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Another Problem with Philadelphia Permit Process

The Uniform Firearms Act is pretty clear on this:

The application for a license to carry a firearm shall be uniform throughout this Commonwealth and shall be on a form prescribed by the Pennsylvania State Police. The form may contain provisions, not exceeding one page, to assure compliance with this section. Issuing authorities shall use only the application form prescribed by the Pennsylvania State Police.

Except the Philadelphia police illegally require extra forms that are not prescribed by the State Police, notably two reference sheets. In addition, they require fingerprinting, which is not prescribed as part of the process. They require military discharge papers for those who were in the military, which are not part of the prescribed process. They conduct interviews with applicants. They require naturalized citizens to bring their naturalization papers. None of this is in the spirit of “shall be uniform throughout this Commonwealth.”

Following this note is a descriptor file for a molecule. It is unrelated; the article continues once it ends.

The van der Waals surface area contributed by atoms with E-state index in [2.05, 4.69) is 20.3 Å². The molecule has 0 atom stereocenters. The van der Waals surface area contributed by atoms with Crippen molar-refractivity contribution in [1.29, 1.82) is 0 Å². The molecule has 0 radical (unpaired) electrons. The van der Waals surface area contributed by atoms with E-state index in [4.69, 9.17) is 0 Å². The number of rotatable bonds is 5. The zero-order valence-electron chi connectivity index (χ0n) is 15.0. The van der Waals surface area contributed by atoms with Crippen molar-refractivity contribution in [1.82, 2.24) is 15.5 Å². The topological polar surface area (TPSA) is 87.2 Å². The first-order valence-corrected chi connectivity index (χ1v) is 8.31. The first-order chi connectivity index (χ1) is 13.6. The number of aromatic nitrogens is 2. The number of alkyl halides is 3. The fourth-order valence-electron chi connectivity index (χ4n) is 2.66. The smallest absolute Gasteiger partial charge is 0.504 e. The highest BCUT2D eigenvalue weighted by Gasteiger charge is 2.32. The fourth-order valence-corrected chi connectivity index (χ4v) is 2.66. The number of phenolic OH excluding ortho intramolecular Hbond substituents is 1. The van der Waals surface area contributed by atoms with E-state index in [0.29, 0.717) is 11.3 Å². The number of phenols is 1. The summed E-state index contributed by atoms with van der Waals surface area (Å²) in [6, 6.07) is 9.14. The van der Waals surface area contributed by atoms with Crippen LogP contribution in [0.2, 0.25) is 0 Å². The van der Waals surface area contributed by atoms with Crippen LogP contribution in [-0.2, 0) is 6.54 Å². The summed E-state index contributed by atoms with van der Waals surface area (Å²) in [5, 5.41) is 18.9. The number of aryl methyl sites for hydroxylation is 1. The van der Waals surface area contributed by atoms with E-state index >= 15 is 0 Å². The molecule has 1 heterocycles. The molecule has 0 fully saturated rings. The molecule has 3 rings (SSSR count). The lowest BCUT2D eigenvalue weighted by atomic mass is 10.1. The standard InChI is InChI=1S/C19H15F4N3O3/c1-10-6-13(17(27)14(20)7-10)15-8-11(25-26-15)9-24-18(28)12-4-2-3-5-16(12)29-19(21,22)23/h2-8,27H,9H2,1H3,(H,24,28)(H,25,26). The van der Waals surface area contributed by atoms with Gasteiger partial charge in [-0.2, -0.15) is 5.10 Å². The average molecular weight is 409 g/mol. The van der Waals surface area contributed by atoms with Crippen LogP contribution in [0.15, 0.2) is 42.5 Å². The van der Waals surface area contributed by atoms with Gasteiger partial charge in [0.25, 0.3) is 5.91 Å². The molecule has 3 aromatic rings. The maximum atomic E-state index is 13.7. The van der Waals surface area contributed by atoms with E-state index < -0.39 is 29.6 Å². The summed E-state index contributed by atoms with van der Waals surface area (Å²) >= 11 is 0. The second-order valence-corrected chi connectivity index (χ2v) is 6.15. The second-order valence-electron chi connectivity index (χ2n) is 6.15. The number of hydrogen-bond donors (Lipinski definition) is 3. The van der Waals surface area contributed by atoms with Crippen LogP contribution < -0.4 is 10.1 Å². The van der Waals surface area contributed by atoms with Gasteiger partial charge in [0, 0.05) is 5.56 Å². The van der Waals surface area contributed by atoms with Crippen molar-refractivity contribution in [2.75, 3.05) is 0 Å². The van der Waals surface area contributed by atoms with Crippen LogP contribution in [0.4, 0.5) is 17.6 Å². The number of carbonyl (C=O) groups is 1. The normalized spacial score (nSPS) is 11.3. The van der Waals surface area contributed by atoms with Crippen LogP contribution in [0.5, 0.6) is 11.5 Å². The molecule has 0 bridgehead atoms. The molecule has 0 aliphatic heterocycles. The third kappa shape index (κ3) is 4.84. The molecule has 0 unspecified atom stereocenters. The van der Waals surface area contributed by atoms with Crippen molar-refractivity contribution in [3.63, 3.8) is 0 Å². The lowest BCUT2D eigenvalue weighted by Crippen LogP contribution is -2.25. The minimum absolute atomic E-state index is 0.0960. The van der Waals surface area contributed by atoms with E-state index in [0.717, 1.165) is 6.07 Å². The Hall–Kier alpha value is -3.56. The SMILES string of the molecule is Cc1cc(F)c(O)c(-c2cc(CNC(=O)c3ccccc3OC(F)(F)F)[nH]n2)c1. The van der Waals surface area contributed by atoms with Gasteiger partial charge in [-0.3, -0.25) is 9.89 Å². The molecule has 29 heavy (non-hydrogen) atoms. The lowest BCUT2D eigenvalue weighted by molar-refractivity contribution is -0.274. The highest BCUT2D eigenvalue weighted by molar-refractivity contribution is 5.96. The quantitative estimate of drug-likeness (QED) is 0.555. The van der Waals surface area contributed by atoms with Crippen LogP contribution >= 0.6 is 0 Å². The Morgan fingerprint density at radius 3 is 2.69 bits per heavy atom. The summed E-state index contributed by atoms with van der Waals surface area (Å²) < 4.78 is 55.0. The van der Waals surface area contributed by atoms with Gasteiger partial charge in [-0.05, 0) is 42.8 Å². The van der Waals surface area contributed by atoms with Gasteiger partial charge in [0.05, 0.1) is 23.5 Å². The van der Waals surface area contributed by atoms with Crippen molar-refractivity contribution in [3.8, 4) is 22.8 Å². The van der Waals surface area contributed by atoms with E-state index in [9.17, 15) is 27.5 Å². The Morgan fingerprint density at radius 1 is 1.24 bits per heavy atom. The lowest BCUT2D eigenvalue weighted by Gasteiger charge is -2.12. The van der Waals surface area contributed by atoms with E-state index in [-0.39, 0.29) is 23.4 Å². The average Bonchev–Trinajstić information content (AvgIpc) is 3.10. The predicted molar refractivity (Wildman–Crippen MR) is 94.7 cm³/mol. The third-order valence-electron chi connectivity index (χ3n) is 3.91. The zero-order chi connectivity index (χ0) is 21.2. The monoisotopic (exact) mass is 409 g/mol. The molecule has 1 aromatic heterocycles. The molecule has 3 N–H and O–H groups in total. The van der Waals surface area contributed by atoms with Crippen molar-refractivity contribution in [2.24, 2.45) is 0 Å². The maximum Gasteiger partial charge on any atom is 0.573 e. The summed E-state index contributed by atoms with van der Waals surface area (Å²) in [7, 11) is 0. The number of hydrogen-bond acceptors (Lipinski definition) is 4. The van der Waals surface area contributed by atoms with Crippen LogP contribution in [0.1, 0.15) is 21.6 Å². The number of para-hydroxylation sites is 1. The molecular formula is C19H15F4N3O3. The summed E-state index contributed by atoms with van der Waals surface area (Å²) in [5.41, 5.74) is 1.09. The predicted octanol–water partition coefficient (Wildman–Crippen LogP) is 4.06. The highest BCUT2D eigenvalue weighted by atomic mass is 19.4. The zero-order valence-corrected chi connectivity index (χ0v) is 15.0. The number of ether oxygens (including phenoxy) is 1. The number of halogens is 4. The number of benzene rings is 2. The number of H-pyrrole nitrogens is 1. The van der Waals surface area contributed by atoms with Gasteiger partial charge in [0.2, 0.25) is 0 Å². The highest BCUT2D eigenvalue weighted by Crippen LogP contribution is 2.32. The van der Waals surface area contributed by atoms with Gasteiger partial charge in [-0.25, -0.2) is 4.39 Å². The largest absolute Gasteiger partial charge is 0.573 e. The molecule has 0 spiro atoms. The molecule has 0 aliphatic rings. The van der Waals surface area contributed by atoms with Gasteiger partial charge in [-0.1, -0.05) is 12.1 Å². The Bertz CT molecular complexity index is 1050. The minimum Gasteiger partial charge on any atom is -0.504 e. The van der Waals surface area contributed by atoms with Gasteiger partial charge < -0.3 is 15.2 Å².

Either these issues need to be addressed, or Chief of Police’s authority to issue permits should be assigned to the State Police instead.

16 Responses to “Another Problem with Philadelphia Permit Process”

  1. BigHayden says:

    This parallels what’s going on over here in PRNJ. New Jersey Second Amendment Society (http://www.nj2as.com) is running a program called Operation Establish Compliance, which first established in court that towns needed to follow the state law when it comes to issuing FPIDs and Handgun Purchase Permits. So far, every town that’s been targeted has removed their illegal extra requirements. Sounds like something gun owners need to do in PA with Philly.

  2. Marcus says:

    With all Philly has been doing, how is the AGs office turning a blind eye? Really, they just keep doing anything they want and keep getting away with it. It’s too bad we don’t have anyone in PA who will sue over this nonsense. If it’s not stopped it will spread to other counties and it will get worse and worse.

    • Sebastian says: